Occupational Therapy and Alzheimer’s

Occupational Therapy and Alzheimer’s

Occupational Therapy and Alzheimer’s

Alzheimer’s and other related dementias can diminish the quality of life for many individuals who have been diagnosed. Common symptoms include memory loss, difficulty with language, decreased ability to do everyday tasks, and changes in perception. As a result, the normal activities that characterize and structure everyday life become altered and eventually taken away from those who have dementia. The process is slow and can take years. But there are people who can help during this difficult transition: Occupational Therapists.

Occupational therapists (OTs) help individuals with disabilities, illnesses, and injuries re-adjust to everyday life by finding functional solutions to overcome obstacles.[1] In essence, occupational therapists can teach people and their families how certain injuries and diseases will impact functional activities and find strategies to help their patients adapt to their condition.[2] Because everyday activities often bring us a sense of purpose and importance, it is essential to find ways to help individuals maintain autonomy and control over their lives if they encounter obstacles. Occupations like gardening, doing laundry, cooking, etc. are tied to our everyday experiences, identities, and personalities. Being unable or less able to perform these everyday activities can negatively impact us, causing stress, depression, and frustration. Occupational therapists are here to evaluate and help patients find ways to manage their condition and bring back as much control into their life as possible.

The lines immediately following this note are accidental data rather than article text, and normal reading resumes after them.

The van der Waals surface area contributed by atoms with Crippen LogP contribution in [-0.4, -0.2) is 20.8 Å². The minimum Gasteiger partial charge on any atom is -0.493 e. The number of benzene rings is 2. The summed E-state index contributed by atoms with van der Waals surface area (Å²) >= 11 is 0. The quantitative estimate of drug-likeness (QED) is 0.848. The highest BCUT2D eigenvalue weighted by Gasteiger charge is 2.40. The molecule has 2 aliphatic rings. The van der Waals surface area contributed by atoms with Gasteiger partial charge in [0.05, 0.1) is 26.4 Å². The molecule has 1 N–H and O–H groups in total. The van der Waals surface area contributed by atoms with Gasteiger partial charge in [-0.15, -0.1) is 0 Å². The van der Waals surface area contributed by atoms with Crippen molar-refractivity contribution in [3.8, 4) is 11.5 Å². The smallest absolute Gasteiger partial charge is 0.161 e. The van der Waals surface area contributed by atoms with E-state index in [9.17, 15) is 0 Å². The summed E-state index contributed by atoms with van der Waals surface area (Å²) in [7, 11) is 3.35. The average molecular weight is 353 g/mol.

Occupational therapists can help families and their loved ones with Alzheimer’s or a related dementia adapt to the challenges that the disease brings. For example, they can educate family members about what to expect and how the disease might impact functional activities. They can also help families’ loved ones live as independently as possible during the early stages of the disease. Consider these two examples on how occupational therapists can help both patients and their families[3]:

Patients: Diseases like Alzheimer’s negatively impact memory. An occupational therapist can help their patients develop a system in which there are a limited range of options to make decision making easier. For example, if their patients cannot remember how to dress for the weather, occupational therapists fill a closet with a small choice of clothes to make it easier for their clients to choose appropriate attire.

Families: Occupational therapists can sit down with families to teach them about effective communication strategies during interactions with their loved ones. For instance, occupational therapists can help families respond appropriately to negative emotions from their loved ones. It is not productive to respond to negative situations with further aggravation. When family caregivers can better understand the context in which their loved one is behaving, they can manage difficult situations more easily.

Occupational therapists are valuable experts who can make the lives of family caregivers and their loved ones a lot better. Ask your healthcare provider for resources telling you where you can find occupational therapists near you. If you have any other questions, please call ElderCare at Home at 888-285-0093 or visit our website!

[1] Source: https://www.caot.ca/document/4040/OTandALZ_FS.pdf

[2] Source: https://www.aota.org/About-Occupational-Therapy/Professionals/MH/Dementia.aspx

[3] Source: https://www.aota.org/About-Occupational-Therapy/Professionals/MH/Dementia.aspx

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